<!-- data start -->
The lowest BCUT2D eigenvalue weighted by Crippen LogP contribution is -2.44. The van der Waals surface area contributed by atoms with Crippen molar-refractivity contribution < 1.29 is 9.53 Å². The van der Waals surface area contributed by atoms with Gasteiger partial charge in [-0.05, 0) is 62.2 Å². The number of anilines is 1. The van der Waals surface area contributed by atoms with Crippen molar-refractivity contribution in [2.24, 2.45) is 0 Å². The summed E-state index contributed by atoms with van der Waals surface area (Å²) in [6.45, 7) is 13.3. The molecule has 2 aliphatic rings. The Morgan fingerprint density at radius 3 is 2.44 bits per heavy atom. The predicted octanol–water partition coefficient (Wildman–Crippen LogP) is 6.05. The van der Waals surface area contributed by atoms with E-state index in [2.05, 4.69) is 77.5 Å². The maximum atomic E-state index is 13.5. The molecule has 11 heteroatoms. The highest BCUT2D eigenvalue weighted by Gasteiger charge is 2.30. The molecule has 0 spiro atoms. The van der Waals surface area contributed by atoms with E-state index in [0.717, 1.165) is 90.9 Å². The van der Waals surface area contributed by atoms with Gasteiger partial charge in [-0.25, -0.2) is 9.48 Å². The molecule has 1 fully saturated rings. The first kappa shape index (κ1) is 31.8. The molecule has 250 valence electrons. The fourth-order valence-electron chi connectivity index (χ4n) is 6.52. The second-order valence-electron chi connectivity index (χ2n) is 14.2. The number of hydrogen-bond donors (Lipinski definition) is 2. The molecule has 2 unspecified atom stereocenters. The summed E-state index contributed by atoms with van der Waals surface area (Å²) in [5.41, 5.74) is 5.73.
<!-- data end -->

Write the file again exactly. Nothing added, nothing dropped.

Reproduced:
The lowest BCUT2D eigenvalue weighted by Crippen LogP contribution is -2.44. The van der Waals surface area contributed by atoms with Crippen molar-refractivity contribution < 1.29 is 9.53 Å². The van der Waals surface area contributed by atoms with Gasteiger partial charge in [-0.05, 0) is 62.2 Å². The number of anilines is 1. The van der Waals surface area contributed by atoms with Crippen molar-refractivity contribution in [2.24, 2.45) is 0 Å². The summed E-state index contributed by atoms with van der Waals surface area (Å²) in [6.45, 7) is 13.3. The molecule has 2 aliphatic rings. The Morgan fingerprint density at radius 3 is 2.44 bits per heavy atom. The predicted octanol–water partition coefficient (Wildman–Crippen LogP) is 6.05. The van der Waals surface area contributed by atoms with E-state index in [2.05, 4.69) is 77.5 Å². The maximum atomic E-state index is 13.5. The molecule has 11 heteroatoms. The highest BCUT2D eigenvalue weighted by Gasteiger charge is 2.30. The molecule has 0 spiro atoms. The van der Waals surface area contributed by atoms with E-state index in [0.717, 1.165) is 90.9 Å². The van der Waals surface area contributed by atoms with Gasteiger partial charge in [-0.25, -0.2) is 9.48 Å². The molecule has 1 fully saturated rings. The first kappa shape index (κ1) is 31.8. The molecule has 250 valence electrons. The fourth-order valence-electron chi connectivity index (χ4n) is 6.52. The second-order valence-electron chi connectivity index (χ2n) is 14.2. The number of hydrogen-bond donors (Lipinski definition) is 2. The molecule has 2 unspecified atom stereocenters. The summed E-state index contributed by atoms with van der Waals surface area (Å²) in [5.41, 5.74) is 5.73.